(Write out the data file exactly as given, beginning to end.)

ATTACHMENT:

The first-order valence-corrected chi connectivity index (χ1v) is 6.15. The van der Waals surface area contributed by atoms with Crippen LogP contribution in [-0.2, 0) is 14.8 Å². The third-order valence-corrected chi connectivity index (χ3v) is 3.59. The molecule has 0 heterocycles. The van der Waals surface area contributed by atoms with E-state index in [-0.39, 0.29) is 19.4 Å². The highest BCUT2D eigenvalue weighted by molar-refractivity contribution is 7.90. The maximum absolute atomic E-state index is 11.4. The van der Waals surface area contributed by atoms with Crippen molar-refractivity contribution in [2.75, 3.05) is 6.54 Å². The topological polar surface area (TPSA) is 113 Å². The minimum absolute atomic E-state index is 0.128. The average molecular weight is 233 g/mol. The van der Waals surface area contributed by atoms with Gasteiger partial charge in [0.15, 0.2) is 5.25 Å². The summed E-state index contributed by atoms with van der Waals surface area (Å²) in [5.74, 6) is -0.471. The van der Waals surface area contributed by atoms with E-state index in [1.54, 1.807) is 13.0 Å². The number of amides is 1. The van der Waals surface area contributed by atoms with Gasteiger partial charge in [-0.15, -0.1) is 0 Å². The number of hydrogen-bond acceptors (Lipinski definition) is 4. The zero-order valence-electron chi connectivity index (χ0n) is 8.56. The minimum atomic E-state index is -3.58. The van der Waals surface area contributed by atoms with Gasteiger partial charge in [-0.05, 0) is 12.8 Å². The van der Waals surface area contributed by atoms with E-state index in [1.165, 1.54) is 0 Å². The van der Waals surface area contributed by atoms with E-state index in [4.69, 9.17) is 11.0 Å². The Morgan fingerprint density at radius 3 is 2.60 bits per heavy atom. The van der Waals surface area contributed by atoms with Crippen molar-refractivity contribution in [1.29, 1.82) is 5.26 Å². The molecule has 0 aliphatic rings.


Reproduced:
The first-order valence-corrected chi connectivity index (χ1v) is 6.15. The van der Waals surface area contributed by atoms with Crippen LogP contribution in [-0.2, 0) is 14.8 Å². The third-order valence-corrected chi connectivity index (χ3v) is 3.59. The molecule has 0 heterocycles. The van der Waals surface area contributed by atoms with E-state index in [-0.39, 0.29) is 19.4 Å². The highest BCUT2D eigenvalue weighted by molar-refractivity contribution is 7.90. The maximum absolute atomic E-state index is 11.4. The van der Waals surface area contributed by atoms with Crippen molar-refractivity contribution in [2.75, 3.05) is 6.54 Å². The topological polar surface area (TPSA) is 113 Å². The minimum absolute atomic E-state index is 0.128. The average molecular weight is 233 g/mol. The van der Waals surface area contributed by atoms with Gasteiger partial charge in [0.15, 0.2) is 5.25 Å². The summed E-state index contributed by atoms with van der Waals surface area (Å²) in [5.74, 6) is -0.471. The van der Waals surface area contributed by atoms with E-state index in [1.54, 1.807) is 13.0 Å². The number of amides is 1. The van der Waals surface area contributed by atoms with Gasteiger partial charge in [-0.15, -0.1) is 0 Å². The number of hydrogen-bond acceptors (Lipinski definition) is 4. The zero-order valence-electron chi connectivity index (χ0n) is 8.56. The minimum atomic E-state index is -3.58. The van der Waals surface area contributed by atoms with Gasteiger partial charge in [-0.05, 0) is 12.8 Å². The van der Waals surface area contributed by atoms with E-state index in [1.165, 1.54) is 0 Å². The van der Waals surface area contributed by atoms with E-state index in [4.69, 9.17) is 11.0 Å². The Morgan fingerprint density at radius 3 is 2.60 bits per heavy atom. The van der Waals surface area contributed by atoms with Crippen molar-refractivity contribution in [1.29, 1.82) is 5.26 Å². The molecule has 0 aliphatic rings.